Proponent of supersolid helium joins sceptics

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Physicist Moses Chan, who in 2004 published evidence for supersolidity, explains how he came to doubt his own discovery.

Moses Chan

Moses Chan reported1 in 2004 that ultracold solid helium-4 might become a quantum superfluid, and flow through itself. A solid that could flow had been predicted decades before, and the suggestion that the strange substance might have been created thrilled condensed-matter physicists. But some were sceptical, including Chan’s former PhD supervisor, John Reppy of Cornell University in Ithaca, New York, who was profiled in Nature in 2010 as “The supersolid's nemesis”. Now Chan, who works at Pennsylvania State University in University Park, has joined the sceptics, as he declares in a paper published in Physical Review Letters2. Nature asked him how he came to change his mind.

What first caused you to doubt that supersolidity was the right explanation for what you and Eunseong Kim published in 2004?

In 2004, we reported that some of the moment of inertia of solid helium-4 in a rotating porous Vycor glass cell — an apparatus called a torsional oscillator — went missing when it was cooled down below 0.2 degrees above absolute zero. We suggested that was evidence of a supersolid forming. But in 2007, physicists James Day and John Beamish at the University of Alberta in Edmonton, Canada, showed3 that the shear modulus — the stiffness — of helium-4 increases as you decrease the temperature. Since then, I think, everyone in the field has been grappling with the possibility that when the temperature drops in a torsional oscillator, the solid helium becomes stiffer, and that mimics the supersolid signal.

How did you go about testing that?

In solid helium-4 you have dislocation lines — places where the crystal structure doesn’t quite line up — that become stiffer at lower temperatures. In the initial experiment, the solid helium formed in the pores of the Vycor glass, which are a few nanometres (billionths of a metre) across, and so could not accommodate dislocation lines that are tens of micrometres long (one micrometre is one millionth of a metre). But we realized that there was a gap between the Vycor glass and the top metal plate, where a layer of bulk solid was forming that could contain dislocation lines. So, with Duk Young Kim at Penn State, I designed a new cell, in which the Vycor glass is painted and sealed with epoxy resin, so that there is no space for any bulk solid. And we absolutely don’t see any signal with this cell. So our conclusion is that the signal we saw in 2004 was not due to the helium in the Vycor glass, but to the very thin bulk-solid layer.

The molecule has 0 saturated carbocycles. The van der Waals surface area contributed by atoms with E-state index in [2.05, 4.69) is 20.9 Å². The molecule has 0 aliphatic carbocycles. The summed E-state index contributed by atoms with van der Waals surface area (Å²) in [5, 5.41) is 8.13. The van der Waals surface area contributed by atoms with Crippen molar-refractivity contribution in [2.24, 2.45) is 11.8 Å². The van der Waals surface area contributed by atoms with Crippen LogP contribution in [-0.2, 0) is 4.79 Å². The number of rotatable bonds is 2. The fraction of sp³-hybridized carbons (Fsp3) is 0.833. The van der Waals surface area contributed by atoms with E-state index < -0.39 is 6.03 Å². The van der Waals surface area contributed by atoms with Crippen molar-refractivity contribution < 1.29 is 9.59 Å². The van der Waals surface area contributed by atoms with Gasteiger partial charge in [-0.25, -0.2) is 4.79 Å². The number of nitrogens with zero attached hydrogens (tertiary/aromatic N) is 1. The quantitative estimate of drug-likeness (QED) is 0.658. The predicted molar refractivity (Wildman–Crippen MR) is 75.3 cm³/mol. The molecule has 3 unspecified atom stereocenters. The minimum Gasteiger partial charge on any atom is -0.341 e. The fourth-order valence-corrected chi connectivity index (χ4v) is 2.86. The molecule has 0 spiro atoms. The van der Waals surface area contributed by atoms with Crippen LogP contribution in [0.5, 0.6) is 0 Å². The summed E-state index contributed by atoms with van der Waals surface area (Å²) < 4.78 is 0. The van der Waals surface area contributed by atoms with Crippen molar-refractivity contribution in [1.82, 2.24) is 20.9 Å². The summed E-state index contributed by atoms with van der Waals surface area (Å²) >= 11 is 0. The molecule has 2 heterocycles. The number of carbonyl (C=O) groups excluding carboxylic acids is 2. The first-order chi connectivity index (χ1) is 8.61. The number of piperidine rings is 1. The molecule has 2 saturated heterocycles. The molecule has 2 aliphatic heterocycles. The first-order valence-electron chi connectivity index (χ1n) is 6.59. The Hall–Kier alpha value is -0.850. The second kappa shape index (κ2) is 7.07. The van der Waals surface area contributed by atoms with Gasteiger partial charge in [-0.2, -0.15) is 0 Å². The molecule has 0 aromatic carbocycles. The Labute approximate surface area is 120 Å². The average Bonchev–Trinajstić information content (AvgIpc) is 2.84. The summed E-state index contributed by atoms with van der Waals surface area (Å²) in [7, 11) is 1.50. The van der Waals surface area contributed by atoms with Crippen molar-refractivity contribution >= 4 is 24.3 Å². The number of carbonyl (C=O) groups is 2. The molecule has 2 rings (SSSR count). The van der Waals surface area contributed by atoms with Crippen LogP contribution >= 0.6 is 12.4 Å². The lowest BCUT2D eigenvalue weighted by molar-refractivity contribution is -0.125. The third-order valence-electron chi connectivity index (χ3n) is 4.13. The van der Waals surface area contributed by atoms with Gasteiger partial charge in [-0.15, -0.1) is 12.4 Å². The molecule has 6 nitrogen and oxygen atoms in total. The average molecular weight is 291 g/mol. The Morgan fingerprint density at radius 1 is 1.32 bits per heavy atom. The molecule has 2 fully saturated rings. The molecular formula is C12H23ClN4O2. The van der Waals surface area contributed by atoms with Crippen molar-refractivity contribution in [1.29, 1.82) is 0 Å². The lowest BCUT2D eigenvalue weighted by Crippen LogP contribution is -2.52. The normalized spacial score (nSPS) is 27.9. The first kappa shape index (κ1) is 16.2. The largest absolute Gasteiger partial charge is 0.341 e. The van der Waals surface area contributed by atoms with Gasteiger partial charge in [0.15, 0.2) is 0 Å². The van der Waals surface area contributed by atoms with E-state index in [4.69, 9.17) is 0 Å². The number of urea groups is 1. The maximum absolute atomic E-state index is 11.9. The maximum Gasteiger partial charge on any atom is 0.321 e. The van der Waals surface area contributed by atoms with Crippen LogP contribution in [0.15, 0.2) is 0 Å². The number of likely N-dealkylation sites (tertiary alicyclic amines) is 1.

Were you disappointed?

Sure, certainly it is disappointing after almost 10 years. We thought we had done all the right control experiments and that there was supersolidity. But, well, it didn’t turn out that way. It’s like being a detective for 10 years and as it turns out the culprit is not the most glamorous. On the other hand, it’s a sort of a relief because we have been at this for so long, and been so puzzled.

What are the human relationships like in this small field, where you are all critiquing each others’ experiments?

John Reppy, who this year also published4 an experiment with a Vycor glass cell suggesting that the signal was not due to supersolidity, is my former supervisor and my mentor. And Duk Young Kim is the former student of Eunseong Kim, with whom I published the 2004 paper. So there are four generations of us involved. And we’re all good friends.

Is everyone convinced now that there is no supersolid?

That is not something that we have measured directly in bulk helium; it is something that we infer. In 2010, Eunseong Kim — who is now at the Korea Advanced Institute of Science and Technology in Daejon — reported5 on an experiment in which bulk helium in a torsional oscillator acts as if it contains rotating quantum vortices, which is also a signal of supersolidity. That is very exciting. But between 2007 and now, many experiments in bulk solid helium have shown different, contradictory things. Knowing what we know now, it is reasonable for Eunseong and others to do the vortex experiment again at two different frequencies, because if the signal doesn’t depend on the frequency then it would be a supersolid signal and we would be excited.

Even though you would be wrong again?

That would be really nice. I would rather be wrong, and hear that there is supersolidity in bulk solid helium-4 after all. But at this point, there’s no other conclusion I can draw from my recent experiment than that there isn’t.

References

  1. 1

    Kim, E. & Chan, M. H. W. Nature 427, 225–227 (2004).

  2. 2

    Kim, D. Y. & Chan, M. H. W. Phys. Rev. Lett. 109, 155301 (2012).

  3. 3

    Day, J. & Beamish, J. Nature 450, 853–856 (2007).

  4. 4

    Mi, X. & Reppy, J. D. Phys. Rev. Lett. 108, 225305 (2012).

  5. 5

    Choi, H., Takahashi, D., Kono, K. & Kim, E. Science 330, 1512–1515 (2010).

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Condensed matter: The supersolid's nemesis 2010-Dec-08

Supersolidity flows back 2010-Sep-02

Supersolid helium: Stiffer but flowing 2009-Aug-01

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Moses Chan

Eunseong Kim

John Reppy

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Samuel Reich, E. Proponent of supersolid helium joins sceptics. Nature (2012) doi:10.1038/nature.2012.11609

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